Sylva Spoon

Bulk batches

Thomas Bartlett1 Comment

In the last week I've carved thirty-two spoons. I haven't worked at this volume before, but doing so has been an invaluable experience in learning how to become more efficient in the work that I do. 

In the past when I've produced batches of spoons I usually follow this rough format:

  • Split a log into pieces
  • Take one piece and do all the axe work 
  • Repeat on all other pieces
  • Take one spoons blank and do all the rough knife work
  • Repeat on all the other spoon blanks
  • Take one spoon and do all the rough hollowing
  • Repeat on all the other spoons
  • Let the work dry
  • Do finishing cuts on each spoon, usually alternating between straight and crook knife.

I talked about my process on Facebook and got into a conversation with Don Nalezyty who mentioned that he breaks down his process even more. I tried this and found that repeating the same action really helped with the flow of the activity. For example, instead of doing all the axe work on one piece of wood before moving onto the next I would axe out the bottom crank on all the pieces of wood, then the top crank on them all, then the left side of the handle, then the right side of the handle, and so on. This really helped me understand exactly what subtly different techniques work better than others.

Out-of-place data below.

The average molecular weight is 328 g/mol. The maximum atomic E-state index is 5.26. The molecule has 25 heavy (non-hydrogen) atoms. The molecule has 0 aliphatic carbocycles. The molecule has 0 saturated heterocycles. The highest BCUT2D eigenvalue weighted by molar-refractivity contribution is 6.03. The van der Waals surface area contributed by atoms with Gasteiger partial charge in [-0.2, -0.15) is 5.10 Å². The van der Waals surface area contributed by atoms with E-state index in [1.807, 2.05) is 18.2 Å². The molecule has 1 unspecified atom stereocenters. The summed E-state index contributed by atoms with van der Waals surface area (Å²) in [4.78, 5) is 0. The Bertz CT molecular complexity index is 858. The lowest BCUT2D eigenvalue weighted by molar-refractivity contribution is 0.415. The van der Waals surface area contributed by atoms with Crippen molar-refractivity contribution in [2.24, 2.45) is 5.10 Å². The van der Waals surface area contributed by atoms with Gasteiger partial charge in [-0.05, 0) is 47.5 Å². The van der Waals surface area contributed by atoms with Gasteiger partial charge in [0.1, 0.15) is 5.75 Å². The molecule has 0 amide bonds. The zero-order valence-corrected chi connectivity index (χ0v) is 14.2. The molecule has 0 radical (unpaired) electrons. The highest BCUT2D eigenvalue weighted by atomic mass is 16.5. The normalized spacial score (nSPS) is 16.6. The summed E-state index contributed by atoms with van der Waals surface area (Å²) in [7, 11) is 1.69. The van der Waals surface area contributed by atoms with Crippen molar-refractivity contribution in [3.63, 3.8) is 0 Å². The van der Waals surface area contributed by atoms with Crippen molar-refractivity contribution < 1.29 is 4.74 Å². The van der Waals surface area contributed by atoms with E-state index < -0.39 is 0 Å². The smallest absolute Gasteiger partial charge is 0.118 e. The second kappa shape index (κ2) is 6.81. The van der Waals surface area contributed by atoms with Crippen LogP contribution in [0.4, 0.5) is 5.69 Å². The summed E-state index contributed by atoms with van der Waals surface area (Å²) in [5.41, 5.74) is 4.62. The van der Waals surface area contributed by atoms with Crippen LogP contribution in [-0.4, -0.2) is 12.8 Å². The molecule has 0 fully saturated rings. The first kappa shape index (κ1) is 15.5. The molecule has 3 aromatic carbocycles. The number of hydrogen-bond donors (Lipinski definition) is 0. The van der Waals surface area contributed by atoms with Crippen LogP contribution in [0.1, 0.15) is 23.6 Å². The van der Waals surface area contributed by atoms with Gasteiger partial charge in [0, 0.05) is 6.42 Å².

Here are some photos of the spoons that came out of the bulk batch. 

A lot of thought went into the bowl shape of this cooking spoon. I will add this design to the shop soon.

A lot of thought went into the bowl shape of this cooking spoon. I will add this design to the shop soon.

This design has a deeper bowl and more of a crank in the handle than the purist cooking spoons above. The edge of the bowl is relatively flat making these a nice hybrid cooking/serving spoon. 

This design has a deeper bowl and more of a crank in the handle than the purist cooking spoons above. The edge of the bowl is relatively flat making these a nice hybrid cooking/serving spoon. 

I really love working with black cherry, and wanted to play around with some other designs after sticking to the two designs above. 

I really love working with black cherry, and wanted to play around with some other designs after sticking to the two designs above. 

These birch serving spoons all have a hook carved into the handle to stop them from slipping into the bowl or pot. Some of the birch had started to spalt, adding some lovely colour. 

These birch serving spoons all have a hook carved into the handle to stop them from slipping into the bowl or pot. Some of the birch had started to spalt, adding some lovely colour.